‘The Gita for Children is fun, but serious’

Eleven-year-old Aditi Amritesh gives Roopa Pai’s The Gita for Children, published by Hachette India, five stars!

LR-Aditi Amritesh-reviewI was delighted to receive this great opportunity of reviewing the book ‘The Gita for Children’ by Roopa Pai for the Goodwill Project, since it meant that I get to read a wonderful new book and support a good cause at the same time. When I first received the book, I was unsure whether I wanted to read it, as I felt the topics the Gita covers and the Gita’s storyline are uninteresting. But after reading the book, I realized that when the Gita’s messages were conveyed in a manner where I could understand them, the book made a lot of sense to me. I definitely enjoyed the book a lot. It completely changed my views on the Bhagavad Gita’s storyline and lessons. I hope my review of this book will encourage many readers of all ages to consider ‘The Gita for Children’ by Roopa Pai as the next book on their must-read list. I would love to receive another opportunity like this so I can review more books.

THE REVIEW:

The Bhagavad Gita is an epic poem of 700 ‘shlokas’, or small couplets. The Bhagavad Gita itself is a small part of the Mahabharata, one of the world’s longest texts. When a child of any age glimpses upon the Gita, they are scared by the sheer volume of the poem. Roopa Pai has compressed the Gita into a smaller book, The Gita for Children.

In this book, Roopa Pai retells one of the most famous epics in a hilarious, informative, easy to understand and friendly manner, while preserving the Gita’s true lessons. The book briefs us on the Mahabharata story in the first few pages, so that the book makes sense to a person who has never read the Mahabharata. The lessons from the Gita are highlighted and explained one by one, and the original shlokas are shown along with them. The conversation between Krishna and Arjuna is portrayed in a slightly informal way, but still remaining serious.

Even though this version of the Gita has been considerably shrunk, its lessons and values haven’t, and that is why I recommend this book to you.

Below, I have assessed the book The Gita for Children using some elements of Common Sense Media (commonsensemedia.org)’s rating system.

AGE GROUP: 11+ YEARS

I would recommend this book to anyone aged 11 or older because the story might be a little boring for younger children.

LEARNING APPROACH: ***** 5 STARS

I would give this book 5 stars in this category, because it teaches you the essential lessons of the Gita in a fun and easy to understand manner.

WHAT FAMILIES CAN TALK ABOUT:

After reading this book, youngsters will easily be able to converse with elders who have read the book about the Gita’s life lessons.

SKILLS AND LESSONS KIDS CAN LEARN

(Thinking and Reasoning, Emotional Development, Self-direction, Teamwork): 

This book is all about making wise choices and thinking before acting.

Thus, it reinforces important strategies about thinking and reasoning. However, the book also tells us about Arjuna’s regret over jumping into war without thinking and about how to deal with wrong decisions made on the spur of the moment. These incidents awaken emotional development and self-direction in the reader, wherein one can see how to stand by our decisions with courage and conviction. The book even mentions the team spirit of the Pandava brothers and how they stuck together no matter the size of their enemy’s army. These are very valuable examples of how teamwork can influence the outcome of any situation.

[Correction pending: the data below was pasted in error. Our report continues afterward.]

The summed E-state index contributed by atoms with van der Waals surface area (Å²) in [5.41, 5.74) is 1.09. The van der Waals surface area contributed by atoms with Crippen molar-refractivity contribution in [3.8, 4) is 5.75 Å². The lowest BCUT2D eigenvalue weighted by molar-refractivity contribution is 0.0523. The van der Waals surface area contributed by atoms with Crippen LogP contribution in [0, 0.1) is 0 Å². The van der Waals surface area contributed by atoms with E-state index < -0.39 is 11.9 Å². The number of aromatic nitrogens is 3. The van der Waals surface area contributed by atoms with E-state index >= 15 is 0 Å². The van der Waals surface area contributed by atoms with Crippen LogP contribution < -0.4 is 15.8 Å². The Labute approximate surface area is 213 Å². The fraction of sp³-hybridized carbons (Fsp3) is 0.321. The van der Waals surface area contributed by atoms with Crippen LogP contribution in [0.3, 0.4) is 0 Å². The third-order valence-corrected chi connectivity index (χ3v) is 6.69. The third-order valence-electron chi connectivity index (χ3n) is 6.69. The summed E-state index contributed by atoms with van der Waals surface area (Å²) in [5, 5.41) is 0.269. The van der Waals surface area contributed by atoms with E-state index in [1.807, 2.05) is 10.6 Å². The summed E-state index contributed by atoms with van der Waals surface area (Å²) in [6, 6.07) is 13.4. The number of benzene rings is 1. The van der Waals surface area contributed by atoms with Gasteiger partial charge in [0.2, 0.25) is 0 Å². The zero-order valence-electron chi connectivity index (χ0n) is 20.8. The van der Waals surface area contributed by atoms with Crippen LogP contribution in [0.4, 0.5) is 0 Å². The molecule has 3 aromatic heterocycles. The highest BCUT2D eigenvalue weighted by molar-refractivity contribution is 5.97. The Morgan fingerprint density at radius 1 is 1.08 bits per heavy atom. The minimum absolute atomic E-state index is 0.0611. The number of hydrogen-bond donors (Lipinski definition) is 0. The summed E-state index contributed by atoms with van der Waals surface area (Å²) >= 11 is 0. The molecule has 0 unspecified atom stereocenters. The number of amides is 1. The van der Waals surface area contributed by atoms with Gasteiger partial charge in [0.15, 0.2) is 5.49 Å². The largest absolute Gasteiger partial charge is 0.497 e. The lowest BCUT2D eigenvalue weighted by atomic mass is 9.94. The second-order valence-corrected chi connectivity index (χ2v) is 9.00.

OVERALL QUALITY: ***** 5 STARS

This book may not be the kind you can read in one stretch. This is because you need time to read and reflect on each informative section of the book. The messages are conveyed in simple language but have deep meaning and impact. One such that keeps coming back to me from time to time is “Matter cannot be created or destroyed; it only changes form”. Another one that really impressed me is “Self-discipline is a muscle. Exercise it regularly to stay in great emotional shape”!

 

ABOUT OUR REVIEWER:

“Hello, I’m Aditi Amritesh. I study in the 6th grade of Pathways Noida. I am a budding author and artist. My story was recently published in ‘For Kids By Kids: Award Winning Stories’, a short story anthology published by Scholastic India, to publicize stories written by the winners of the 2015 Scholastic Writing Awards. I also love anime and manga (Japanese animation and graphic novels) and I am part of an online community for artists. I am a self-taught anime art enthusiast. You can find my artworks at www.paigeeworld.com/u/mikumikuvocaloid

The Goodwill Project

This is the official blog of The Goodwill Shop, which promotes products and services of NGOs, artisans and socially responsible groups. Visit our Facebook page at www.facebook.com/TheGoodwillShop. Write to us at thegoodwillshop@gmail.com.

3 thoughts on “‘The Gita for Children is fun, but serious’

  • September 1, 2015 at 12:57 am
    Permalink

    The review has been presented in systematic and well thought out style. It reflects your in depth understanding of the contents in the book.
    Little wonder you have done an excellent review. Wish you continued success

    Reply
  • September 1, 2015 at 7:14 am
    Permalink

    WOW.. what a smart and meaningful review. I HAVE to read the book now!

    Reply
  • September 1, 2015 at 4:33 pm
    Permalink

    What a mature and we’ll thought out review from an extraordinary 13 year old. It is encouraging to note that Roopa Pai’s Gita has impressed Aditi enough for her to recommend it to other readers. Roopa’s book is fulfilling a need that we perhaps have no idea of as yet!

    Reply

Leave a Reply

Your email address will not be published. Required fields are marked *